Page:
In the early 1970s the Yakima station was established in the north-western USA and in 1972/73 the Morwenstow station was built in southern England. At that time, Yakima had one large antenna (trained towards the Pacific) and Morwenstow had two large antennae (one trained towards the Atlantic, the other towards the Indian Ocean). By virtue of the location of the two stations, all communications could be recorded.2
The following possible satellite intercept capabilities are listed in the EU Parliament’s 2001 report:
|INTELSAT 802 (174°), 702 (176°), 701
GORIZONT 41 (130°E), 42 (142°E), LM-
INMARSAT Pacific area
|Waihopai, New Zealand
Pine Gap, Australia
Yakima, USA – only Intelsat and Inmarsat
An article from the Seattle Post-Intelligencer elaborates on the YTC facility’s dual-purpose role as an ECHELON station:
Just a few miles north of town, the National Security Agency is eavesdropping on the world with satellite dishes that pick up satellite and microwave signals from cell phones, e-mails and home phones.
The listening post has a view of Interstate 82 from its location on the Army’s gigantic Yakima Training Center, but it may be one of the best-kept secrets in the Pacific Northwest.
That could change during the debate about the Bush administration’s surveillance of domestic communications with parties overseas.
“In the entire country, it happens to be in your back yard,” said James Bamford, a former network news investigative producer who documented the Yakima installation in his 1982 book about the NSA, “The Puzzle Palace.”
“It doesn’t make noise, doesn’t send smoke,” he said. “It’s almost invisible. The whole agency is virtually invisible.”
Bamford and others keyed into electronic eavesdropping say the Yakima Research Station has played a major role for decades in Echelon, the global surveillance network operated by the NSA and its counterparts in the British Commonwealth — Britain, Canada, Australia and New Zealand.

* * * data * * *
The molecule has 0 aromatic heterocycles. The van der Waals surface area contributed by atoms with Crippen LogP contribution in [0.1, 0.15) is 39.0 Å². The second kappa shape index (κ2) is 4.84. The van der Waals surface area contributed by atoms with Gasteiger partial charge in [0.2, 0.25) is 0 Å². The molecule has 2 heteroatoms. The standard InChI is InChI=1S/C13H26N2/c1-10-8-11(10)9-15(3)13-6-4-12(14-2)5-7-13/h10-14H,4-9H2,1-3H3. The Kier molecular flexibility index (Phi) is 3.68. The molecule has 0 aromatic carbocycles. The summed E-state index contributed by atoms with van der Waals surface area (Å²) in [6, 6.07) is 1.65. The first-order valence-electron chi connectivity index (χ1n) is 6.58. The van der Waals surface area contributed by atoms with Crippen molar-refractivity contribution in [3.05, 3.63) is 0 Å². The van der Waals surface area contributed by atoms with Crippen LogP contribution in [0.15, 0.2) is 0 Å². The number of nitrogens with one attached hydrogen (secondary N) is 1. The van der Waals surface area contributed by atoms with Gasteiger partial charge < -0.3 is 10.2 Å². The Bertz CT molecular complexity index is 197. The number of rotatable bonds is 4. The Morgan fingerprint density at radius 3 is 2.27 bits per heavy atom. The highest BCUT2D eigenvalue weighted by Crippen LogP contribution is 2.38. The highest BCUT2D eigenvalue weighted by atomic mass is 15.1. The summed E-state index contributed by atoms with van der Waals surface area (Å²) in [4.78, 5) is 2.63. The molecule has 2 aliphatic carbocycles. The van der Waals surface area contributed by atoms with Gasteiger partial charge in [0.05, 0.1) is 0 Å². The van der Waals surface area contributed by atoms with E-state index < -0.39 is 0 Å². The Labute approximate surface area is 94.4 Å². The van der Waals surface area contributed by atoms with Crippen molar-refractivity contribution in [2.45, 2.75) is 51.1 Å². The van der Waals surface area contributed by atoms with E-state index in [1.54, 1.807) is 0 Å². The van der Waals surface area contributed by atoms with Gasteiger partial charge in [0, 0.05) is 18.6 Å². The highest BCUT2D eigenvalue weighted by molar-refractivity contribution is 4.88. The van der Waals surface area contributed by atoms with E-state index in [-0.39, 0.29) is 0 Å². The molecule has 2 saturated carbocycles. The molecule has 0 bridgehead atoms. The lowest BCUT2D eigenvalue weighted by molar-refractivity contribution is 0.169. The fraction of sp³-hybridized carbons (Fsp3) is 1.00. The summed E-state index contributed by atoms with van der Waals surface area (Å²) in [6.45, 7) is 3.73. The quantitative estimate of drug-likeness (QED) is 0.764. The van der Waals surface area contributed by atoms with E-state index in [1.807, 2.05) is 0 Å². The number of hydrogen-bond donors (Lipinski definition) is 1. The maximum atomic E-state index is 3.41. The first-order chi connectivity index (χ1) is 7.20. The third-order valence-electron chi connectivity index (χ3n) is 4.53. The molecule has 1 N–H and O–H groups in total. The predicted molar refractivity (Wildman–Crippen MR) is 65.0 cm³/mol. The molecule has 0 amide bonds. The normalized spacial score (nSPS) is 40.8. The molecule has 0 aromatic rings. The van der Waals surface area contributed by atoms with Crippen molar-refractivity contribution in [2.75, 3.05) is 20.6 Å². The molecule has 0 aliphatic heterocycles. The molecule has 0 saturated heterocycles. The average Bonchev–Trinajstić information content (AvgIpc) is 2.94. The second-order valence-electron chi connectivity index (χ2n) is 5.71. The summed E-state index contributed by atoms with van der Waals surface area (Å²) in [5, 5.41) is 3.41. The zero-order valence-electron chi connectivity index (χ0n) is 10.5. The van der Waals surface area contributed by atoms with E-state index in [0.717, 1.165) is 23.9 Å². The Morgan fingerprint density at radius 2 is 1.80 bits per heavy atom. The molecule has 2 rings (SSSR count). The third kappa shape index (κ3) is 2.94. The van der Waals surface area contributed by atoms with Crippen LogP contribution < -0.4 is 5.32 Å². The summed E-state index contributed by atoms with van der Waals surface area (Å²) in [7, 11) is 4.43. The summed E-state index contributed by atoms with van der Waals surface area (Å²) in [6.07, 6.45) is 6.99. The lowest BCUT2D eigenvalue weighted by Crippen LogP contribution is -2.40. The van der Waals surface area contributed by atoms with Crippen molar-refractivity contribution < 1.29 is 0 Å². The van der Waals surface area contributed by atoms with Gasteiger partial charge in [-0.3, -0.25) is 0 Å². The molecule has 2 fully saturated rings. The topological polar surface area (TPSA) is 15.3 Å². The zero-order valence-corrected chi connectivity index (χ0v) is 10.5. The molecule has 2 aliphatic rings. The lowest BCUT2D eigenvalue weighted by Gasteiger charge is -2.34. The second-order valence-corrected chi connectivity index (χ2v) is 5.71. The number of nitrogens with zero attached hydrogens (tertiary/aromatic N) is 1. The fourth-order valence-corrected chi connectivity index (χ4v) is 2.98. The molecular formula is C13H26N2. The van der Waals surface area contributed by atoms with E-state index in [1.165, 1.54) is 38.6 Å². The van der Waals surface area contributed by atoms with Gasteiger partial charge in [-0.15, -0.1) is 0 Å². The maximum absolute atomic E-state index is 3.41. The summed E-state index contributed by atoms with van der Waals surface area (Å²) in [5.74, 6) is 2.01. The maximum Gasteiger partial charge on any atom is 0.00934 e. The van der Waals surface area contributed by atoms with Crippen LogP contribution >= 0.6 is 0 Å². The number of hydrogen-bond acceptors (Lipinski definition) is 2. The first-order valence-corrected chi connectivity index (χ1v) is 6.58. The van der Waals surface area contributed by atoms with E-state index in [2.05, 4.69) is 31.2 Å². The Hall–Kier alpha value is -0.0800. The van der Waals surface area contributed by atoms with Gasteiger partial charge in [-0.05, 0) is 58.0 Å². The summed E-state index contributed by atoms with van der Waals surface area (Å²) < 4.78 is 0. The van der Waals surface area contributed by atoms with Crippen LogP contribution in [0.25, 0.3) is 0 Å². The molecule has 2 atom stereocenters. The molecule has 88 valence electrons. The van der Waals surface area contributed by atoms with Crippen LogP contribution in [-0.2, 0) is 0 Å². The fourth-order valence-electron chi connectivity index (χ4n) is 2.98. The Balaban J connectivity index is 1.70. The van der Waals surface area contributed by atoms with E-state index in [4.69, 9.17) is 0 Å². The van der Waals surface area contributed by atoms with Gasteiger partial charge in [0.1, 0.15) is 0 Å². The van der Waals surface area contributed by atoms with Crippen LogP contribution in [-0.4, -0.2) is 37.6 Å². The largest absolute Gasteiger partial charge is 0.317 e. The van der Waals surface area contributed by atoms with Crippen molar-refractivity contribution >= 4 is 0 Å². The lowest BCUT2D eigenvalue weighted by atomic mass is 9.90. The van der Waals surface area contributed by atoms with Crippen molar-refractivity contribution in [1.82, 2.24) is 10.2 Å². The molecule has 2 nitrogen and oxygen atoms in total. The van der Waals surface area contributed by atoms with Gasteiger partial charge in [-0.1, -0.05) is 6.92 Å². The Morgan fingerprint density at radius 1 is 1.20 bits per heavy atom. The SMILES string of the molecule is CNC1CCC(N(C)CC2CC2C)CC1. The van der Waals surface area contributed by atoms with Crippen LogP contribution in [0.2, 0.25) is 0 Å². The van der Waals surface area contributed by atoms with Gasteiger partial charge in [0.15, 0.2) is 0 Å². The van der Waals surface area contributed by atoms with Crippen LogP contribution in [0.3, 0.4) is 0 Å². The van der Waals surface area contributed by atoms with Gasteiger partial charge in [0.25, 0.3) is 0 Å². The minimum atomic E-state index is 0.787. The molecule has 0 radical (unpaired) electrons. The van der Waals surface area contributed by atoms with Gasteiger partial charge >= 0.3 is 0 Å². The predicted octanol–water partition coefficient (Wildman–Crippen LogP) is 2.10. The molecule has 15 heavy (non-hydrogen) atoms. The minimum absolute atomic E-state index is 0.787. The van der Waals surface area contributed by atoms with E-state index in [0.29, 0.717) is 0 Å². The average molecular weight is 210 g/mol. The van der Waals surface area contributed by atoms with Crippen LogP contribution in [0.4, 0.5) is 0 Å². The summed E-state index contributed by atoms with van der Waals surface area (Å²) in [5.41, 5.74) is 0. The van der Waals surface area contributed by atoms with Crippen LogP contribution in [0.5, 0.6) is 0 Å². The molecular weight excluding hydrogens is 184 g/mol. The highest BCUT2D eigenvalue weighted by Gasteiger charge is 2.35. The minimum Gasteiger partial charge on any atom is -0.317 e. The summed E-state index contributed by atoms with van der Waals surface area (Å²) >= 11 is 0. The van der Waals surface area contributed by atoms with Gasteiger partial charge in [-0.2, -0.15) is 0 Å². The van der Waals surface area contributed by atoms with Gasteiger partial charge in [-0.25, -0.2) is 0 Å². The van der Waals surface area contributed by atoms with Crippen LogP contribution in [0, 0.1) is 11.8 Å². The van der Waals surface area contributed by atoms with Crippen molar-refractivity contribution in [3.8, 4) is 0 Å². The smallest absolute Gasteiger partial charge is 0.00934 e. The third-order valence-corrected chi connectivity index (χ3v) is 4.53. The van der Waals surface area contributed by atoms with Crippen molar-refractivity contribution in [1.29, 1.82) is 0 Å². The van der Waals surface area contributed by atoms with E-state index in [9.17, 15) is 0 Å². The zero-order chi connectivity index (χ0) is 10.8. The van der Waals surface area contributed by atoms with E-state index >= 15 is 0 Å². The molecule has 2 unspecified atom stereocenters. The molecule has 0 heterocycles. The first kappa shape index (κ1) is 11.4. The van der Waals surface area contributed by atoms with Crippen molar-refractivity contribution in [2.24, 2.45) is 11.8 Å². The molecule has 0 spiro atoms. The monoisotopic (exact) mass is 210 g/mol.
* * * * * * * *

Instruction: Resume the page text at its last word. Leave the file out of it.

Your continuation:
And it has a sister installation in Sugar Grove, W.Va.
Created by a secret executive order signed by President Truman in 1952, the agency spent its early days doing wiretaps of telephones and telegraph lines. By the late 1960s, it had a growing array of listening posts capable of intercepting satellite signals.
Because the Earth is curved, intercepting satellite communications takes teamwork. The result is Echelon and its network of listening posts. The biggest is thought to be at Menwith Hill north of London.
Passers-by can see the satellite dishes from the freeway north of Selah, but that’s as close as they’re likely to get.
Access is severely restricted, enforced by its location inside a 260,000-acre Army base used primarily for artillery training and target practice.
The base’s official Web site does not mention the installation.
“We really don’t have any comment about the research station,” center spokesman Jim Reddick told the Yakima Herald-Republic newspaper last week.
- Yakima Training Center. Wikipedia. Accessed July 1, 2010. http://en.wikipedia.org/wiki/Yakima_Training_Center [↩]
- 2001 EU Parliament Report: Echelon Global Private and Commercial Communications Interception System. European Commission, Temporary Committee on the ECHELON Interception System. July 11, 2001. http://publicintelligence.net/2001-eu-parliament-report-echelon-global-private-and-commercial-communications-interception-system/ [↩]